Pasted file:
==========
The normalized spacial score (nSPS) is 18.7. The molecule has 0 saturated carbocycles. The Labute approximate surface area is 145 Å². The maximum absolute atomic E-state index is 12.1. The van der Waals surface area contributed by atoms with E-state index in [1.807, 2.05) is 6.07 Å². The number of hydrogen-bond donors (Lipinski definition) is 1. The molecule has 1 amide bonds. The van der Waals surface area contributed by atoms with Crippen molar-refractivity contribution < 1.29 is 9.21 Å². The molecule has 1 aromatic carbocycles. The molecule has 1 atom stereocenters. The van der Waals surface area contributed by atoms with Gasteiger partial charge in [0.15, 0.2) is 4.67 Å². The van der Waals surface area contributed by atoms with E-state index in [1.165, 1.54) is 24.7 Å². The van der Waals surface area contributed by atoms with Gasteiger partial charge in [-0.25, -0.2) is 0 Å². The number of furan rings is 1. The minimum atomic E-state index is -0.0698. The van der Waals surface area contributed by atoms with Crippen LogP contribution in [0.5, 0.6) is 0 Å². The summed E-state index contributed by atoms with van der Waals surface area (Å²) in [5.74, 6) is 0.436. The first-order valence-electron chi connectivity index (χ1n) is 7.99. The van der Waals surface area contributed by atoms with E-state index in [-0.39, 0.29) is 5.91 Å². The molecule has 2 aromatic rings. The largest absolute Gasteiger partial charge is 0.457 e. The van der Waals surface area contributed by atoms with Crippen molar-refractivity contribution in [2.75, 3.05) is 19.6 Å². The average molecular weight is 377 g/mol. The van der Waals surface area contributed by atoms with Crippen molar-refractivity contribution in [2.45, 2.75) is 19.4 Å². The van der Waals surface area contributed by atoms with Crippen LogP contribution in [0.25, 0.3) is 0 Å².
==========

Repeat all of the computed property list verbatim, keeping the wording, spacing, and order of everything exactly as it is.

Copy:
The normalized spacial score (nSPS) is 18.7. The molecule has 0 saturated carbocycles. The Labute approximate surface area is 145 Å². The maximum absolute atomic E-state index is 12.1. The van der Waals surface area contributed by atoms with E-state index in [1.807, 2.05) is 6.07 Å². The number of hydrogen-bond donors (Lipinski definition) is 1. The molecule has 1 amide bonds. The van der Waals surface area contributed by atoms with Crippen molar-refractivity contribution < 1.29 is 9.21 Å². The molecule has 1 aromatic carbocycles. The molecule has 1 atom stereocenters. The van der Waals surface area contributed by atoms with Gasteiger partial charge in [0.15, 0.2) is 4.67 Å². The van der Waals surface area contributed by atoms with E-state index in [1.165, 1.54) is 24.7 Å². The van der Waals surface area contributed by atoms with Gasteiger partial charge in [-0.25, -0.2) is 0 Å². The number of furan rings is 1. The minimum atomic E-state index is -0.0698. The van der Waals surface area contributed by atoms with Crippen LogP contribution in [0.5, 0.6) is 0 Å². The summed E-state index contributed by atoms with van der Waals surface area (Å²) in [5.74, 6) is 0.436. The first-order valence-electron chi connectivity index (χ1n) is 7.99. The van der Waals surface area contributed by atoms with E-state index in [-0.39, 0.29) is 5.91 Å². The molecule has 2 aromatic rings. The largest absolute Gasteiger partial charge is 0.457 e. The van der Waals surface area contributed by atoms with Crippen molar-refractivity contribution in [2.75, 3.05) is 19.6 Å². The average molecular weight is 377 g/mol. The van der Waals surface area contributed by atoms with Crippen molar-refractivity contribution in [2.45, 2.75) is 19.4 Å². The van der Waals surface area contributed by atoms with Crippen LogP contribution in [0.25, 0.3) is 0 Å².